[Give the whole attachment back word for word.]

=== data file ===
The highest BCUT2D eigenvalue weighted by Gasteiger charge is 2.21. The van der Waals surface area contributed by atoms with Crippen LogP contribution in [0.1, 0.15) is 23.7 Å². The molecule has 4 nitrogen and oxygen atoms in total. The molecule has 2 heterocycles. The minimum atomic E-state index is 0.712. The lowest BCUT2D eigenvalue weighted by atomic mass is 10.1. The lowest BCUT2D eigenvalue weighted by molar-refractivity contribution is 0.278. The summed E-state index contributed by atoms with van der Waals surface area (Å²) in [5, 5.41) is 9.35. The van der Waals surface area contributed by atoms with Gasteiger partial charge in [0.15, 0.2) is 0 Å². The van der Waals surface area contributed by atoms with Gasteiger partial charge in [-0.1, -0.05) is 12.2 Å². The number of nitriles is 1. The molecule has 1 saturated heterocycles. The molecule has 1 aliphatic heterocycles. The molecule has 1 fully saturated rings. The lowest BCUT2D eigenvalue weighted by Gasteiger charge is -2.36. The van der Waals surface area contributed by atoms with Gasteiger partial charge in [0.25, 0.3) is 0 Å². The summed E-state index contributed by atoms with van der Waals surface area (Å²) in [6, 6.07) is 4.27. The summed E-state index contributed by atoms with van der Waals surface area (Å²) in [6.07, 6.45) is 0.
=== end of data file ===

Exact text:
The highest BCUT2D eigenvalue weighted by Gasteiger charge is 2.21. The van der Waals surface area contributed by atoms with Crippen LogP contribution in [0.1, 0.15) is 23.7 Å². The molecule has 4 nitrogen and oxygen atoms in total. The molecule has 2 heterocycles. The minimum atomic E-state index is 0.712. The lowest BCUT2D eigenvalue weighted by atomic mass is 10.1. The lowest BCUT2D eigenvalue weighted by molar-refractivity contribution is 0.278. The summed E-state index contributed by atoms with van der Waals surface area (Å²) in [5, 5.41) is 9.35. The van der Waals surface area contributed by atoms with Gasteiger partial charge in [0.15, 0.2) is 0 Å². The van der Waals surface area contributed by atoms with Gasteiger partial charge in [-0.1, -0.05) is 12.2 Å². The number of nitriles is 1. The molecule has 1 saturated heterocycles. The molecule has 1 aliphatic heterocycles. The molecule has 1 fully saturated rings. The lowest BCUT2D eigenvalue weighted by Gasteiger charge is -2.36. The van der Waals surface area contributed by atoms with Gasteiger partial charge in [0.25, 0.3) is 0 Å². The summed E-state index contributed by atoms with van der Waals surface area (Å²) in [6, 6.07) is 4.27. The summed E-state index contributed by atoms with van der Waals surface area (Å²) in [6.07, 6.45) is 0.